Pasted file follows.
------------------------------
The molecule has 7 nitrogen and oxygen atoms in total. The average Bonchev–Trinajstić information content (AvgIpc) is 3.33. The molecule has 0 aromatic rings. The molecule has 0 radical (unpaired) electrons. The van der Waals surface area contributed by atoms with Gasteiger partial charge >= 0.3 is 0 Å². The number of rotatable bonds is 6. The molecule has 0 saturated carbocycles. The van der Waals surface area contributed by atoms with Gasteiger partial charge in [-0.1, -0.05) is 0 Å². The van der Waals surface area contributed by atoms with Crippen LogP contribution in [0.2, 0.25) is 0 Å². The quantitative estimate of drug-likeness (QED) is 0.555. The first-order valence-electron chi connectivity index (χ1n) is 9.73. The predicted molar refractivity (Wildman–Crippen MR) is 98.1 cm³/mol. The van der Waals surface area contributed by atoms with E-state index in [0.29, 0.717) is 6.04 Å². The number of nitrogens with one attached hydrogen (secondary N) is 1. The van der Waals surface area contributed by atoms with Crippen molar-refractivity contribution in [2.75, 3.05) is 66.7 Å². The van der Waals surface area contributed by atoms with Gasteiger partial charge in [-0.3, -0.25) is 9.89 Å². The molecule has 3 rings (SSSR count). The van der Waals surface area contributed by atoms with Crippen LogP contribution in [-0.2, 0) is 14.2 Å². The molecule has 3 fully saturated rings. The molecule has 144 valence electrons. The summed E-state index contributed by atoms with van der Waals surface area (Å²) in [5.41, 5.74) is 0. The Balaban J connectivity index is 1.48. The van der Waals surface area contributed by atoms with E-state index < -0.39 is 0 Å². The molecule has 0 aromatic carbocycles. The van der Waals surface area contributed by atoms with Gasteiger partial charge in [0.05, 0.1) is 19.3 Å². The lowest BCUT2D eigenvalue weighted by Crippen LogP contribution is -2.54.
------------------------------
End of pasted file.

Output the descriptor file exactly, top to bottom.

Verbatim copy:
The molecule has 7 nitrogen and oxygen atoms in total. The average Bonchev–Trinajstić information content (AvgIpc) is 3.33. The molecule has 0 aromatic rings. The molecule has 0 radical (unpaired) electrons. The van der Waals surface area contributed by atoms with Gasteiger partial charge >= 0.3 is 0 Å². The number of rotatable bonds is 6. The molecule has 0 saturated carbocycles. The van der Waals surface area contributed by atoms with Gasteiger partial charge in [-0.1, -0.05) is 0 Å². The van der Waals surface area contributed by atoms with Crippen LogP contribution in [0.2, 0.25) is 0 Å². The quantitative estimate of drug-likeness (QED) is 0.555. The first-order valence-electron chi connectivity index (χ1n) is 9.73. The predicted molar refractivity (Wildman–Crippen MR) is 98.1 cm³/mol. The van der Waals surface area contributed by atoms with E-state index in [0.29, 0.717) is 6.04 Å². The number of nitrogens with one attached hydrogen (secondary N) is 1. The van der Waals surface area contributed by atoms with Crippen molar-refractivity contribution in [2.75, 3.05) is 66.7 Å². The van der Waals surface area contributed by atoms with Gasteiger partial charge in [-0.3, -0.25) is 9.89 Å². The molecule has 3 rings (SSSR count). The van der Waals surface area contributed by atoms with Crippen LogP contribution in [-0.2, 0) is 14.2 Å². The molecule has 3 fully saturated rings. The molecule has 144 valence electrons. The summed E-state index contributed by atoms with van der Waals surface area (Å²) in [5.41, 5.74) is 0. The Balaban J connectivity index is 1.48. The van der Waals surface area contributed by atoms with E-state index < -0.39 is 0 Å². The molecule has 0 aromatic carbocycles. The van der Waals surface area contributed by atoms with Gasteiger partial charge in [0.05, 0.1) is 19.3 Å². The lowest BCUT2D eigenvalue weighted by Crippen LogP contribution is -2.54.